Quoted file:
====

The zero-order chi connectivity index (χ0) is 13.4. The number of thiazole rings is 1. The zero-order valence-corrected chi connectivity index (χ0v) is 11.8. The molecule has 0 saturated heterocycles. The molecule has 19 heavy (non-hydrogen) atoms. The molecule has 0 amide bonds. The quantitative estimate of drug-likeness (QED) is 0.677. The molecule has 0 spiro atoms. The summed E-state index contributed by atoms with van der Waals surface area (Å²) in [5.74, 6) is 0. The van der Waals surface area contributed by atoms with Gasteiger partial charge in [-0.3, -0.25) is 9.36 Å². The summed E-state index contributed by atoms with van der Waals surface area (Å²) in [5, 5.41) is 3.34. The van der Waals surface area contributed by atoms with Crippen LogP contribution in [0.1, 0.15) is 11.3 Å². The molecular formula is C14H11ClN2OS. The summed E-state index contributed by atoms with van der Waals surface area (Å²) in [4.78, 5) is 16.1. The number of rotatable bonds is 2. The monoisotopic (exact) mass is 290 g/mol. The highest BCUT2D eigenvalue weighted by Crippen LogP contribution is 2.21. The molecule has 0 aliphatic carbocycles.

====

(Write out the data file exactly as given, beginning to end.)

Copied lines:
The zero-order chi connectivity index (χ0) is 13.4. The number of thiazole rings is 1. The zero-order valence-corrected chi connectivity index (χ0v) is 11.8. The molecule has 0 saturated heterocycles. The molecule has 19 heavy (non-hydrogen) atoms. The molecule has 0 amide bonds. The quantitative estimate of drug-likeness (QED) is 0.677. The molecule has 0 spiro atoms. The summed E-state index contributed by atoms with van der Waals surface area (Å²) in [5.74, 6) is 0. The van der Waals surface area contributed by atoms with Gasteiger partial charge in [-0.3, -0.25) is 9.36 Å². The summed E-state index contributed by atoms with van der Waals surface area (Å²) in [5, 5.41) is 3.34. The van der Waals surface area contributed by atoms with Crippen LogP contribution in [0.1, 0.15) is 11.3 Å². The molecular formula is C14H11ClN2OS. The summed E-state index contributed by atoms with van der Waals surface area (Å²) in [4.78, 5) is 16.1. The number of rotatable bonds is 2. The monoisotopic (exact) mass is 290 g/mol. The highest BCUT2D eigenvalue weighted by Crippen LogP contribution is 2.21. The molecule has 0 aliphatic carbocycles.